The success of this effort has encouraged the planning of additional activities. The team is enlisting the help of various Indian institutions that have offered to partner with the team for future endeavors. These include Vigyan Prasar (an organization under the Department of Science and Technology in the Government of India), The Institute of Mathematical Sciences (IMSc), the Indian Institutes of Technology, Chennai, and the Tamil-Nadu Science Forum.
Team VIGYANshaala is committed to inspiring and training fellow postgraduate and PhD counterparts in India for communicating science research. This, in turn, will help them hone their transferrable skills while sharing their passion for science with younger generations. Shivani Semwal, Joshi’s mentee for the last five years, is one of their success stories. She conducted a session on “Fun Science,” demonstrating the basic concepts of physics and chemistry with day-to-day products, such as milk, soap, and candles. She will be starting her PhD program at Memorial University, Canada, in September.
The team received support from various host institutes, senior professors, early career scientists, teachers, and doctoral and master’s students, who also volunteered and interacted with the students and assisted in conducting the sessions. Himadri Barman, a postdoctoral fellow at the IMSc, Chennai, conducted a session on green energies and energy storage (batteries) at workshops in four locations. Varnuni Prabhakar, outreach officer at IMSc, facilitated all of the workshops in Southern India.
The members of VIGYANshaala who have been conducting these workshops all across the country acknowledgethe support of their volunteers, host organizations,and the MRS grassroots grant for facilitating and making these workshops a success. Reaching out to students requires active involvement of local schools, and the response has been immensely encouraging for these workshops. The fact that students stayed beyond their normal school hours, despite that in several cases they had to walk/travel approximately one hour to get to their homes, to enthusiastically participate in the activities is a big indicator of the success of the program, which motivates the team to push the boundaries further.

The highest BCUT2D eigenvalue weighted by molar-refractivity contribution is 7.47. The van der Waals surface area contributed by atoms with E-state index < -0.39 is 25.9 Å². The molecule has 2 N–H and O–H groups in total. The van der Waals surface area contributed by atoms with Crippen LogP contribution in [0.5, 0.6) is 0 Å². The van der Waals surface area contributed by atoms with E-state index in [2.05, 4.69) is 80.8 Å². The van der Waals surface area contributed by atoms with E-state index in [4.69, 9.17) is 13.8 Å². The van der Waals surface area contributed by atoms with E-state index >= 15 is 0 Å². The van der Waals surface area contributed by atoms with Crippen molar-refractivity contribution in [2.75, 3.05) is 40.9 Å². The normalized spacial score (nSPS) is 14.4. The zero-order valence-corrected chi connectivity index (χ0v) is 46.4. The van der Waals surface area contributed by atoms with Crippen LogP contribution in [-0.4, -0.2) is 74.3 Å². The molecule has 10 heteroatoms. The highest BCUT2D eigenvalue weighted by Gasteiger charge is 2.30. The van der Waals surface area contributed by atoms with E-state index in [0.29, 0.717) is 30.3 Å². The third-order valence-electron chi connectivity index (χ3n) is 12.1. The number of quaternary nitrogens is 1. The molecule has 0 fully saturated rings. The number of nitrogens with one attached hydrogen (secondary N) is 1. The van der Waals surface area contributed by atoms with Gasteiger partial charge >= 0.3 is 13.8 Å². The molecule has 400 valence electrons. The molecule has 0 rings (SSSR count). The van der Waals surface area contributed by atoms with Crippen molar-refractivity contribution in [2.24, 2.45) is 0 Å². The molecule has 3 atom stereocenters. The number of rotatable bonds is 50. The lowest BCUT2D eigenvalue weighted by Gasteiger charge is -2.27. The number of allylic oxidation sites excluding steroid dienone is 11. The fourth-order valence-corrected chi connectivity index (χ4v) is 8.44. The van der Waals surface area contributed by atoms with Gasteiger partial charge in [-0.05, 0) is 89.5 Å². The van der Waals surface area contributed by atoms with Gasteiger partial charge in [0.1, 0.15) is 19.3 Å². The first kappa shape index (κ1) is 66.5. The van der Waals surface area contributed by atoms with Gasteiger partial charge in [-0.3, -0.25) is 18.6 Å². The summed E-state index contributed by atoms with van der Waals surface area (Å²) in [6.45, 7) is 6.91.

In order to make this program sustainable, all interested early career scientists and graduate students keep in constant touch with VIGYANshaala for future workshops. VIGYANshaala is now working on making an online database of the network of scientists who are willing to join this movement. At the same time, they plan to establish “Innovation Labs” across the country that will serve as repositories for these workshops’ supplies and modules, with one being actively developed in Delhi. The goal is to work with the education community to communicate scientific research that encourages dialogue and mentoring, while seeking answers to some of the most wonderful puzzles of nature. Anyone interested in more information is encouraged to contact the team at VIGYANshaala@gmail.com.
The Materials Research Society Foundation supports grassroots grants to allow initiatives that broaden the impact within and outside of the materials community.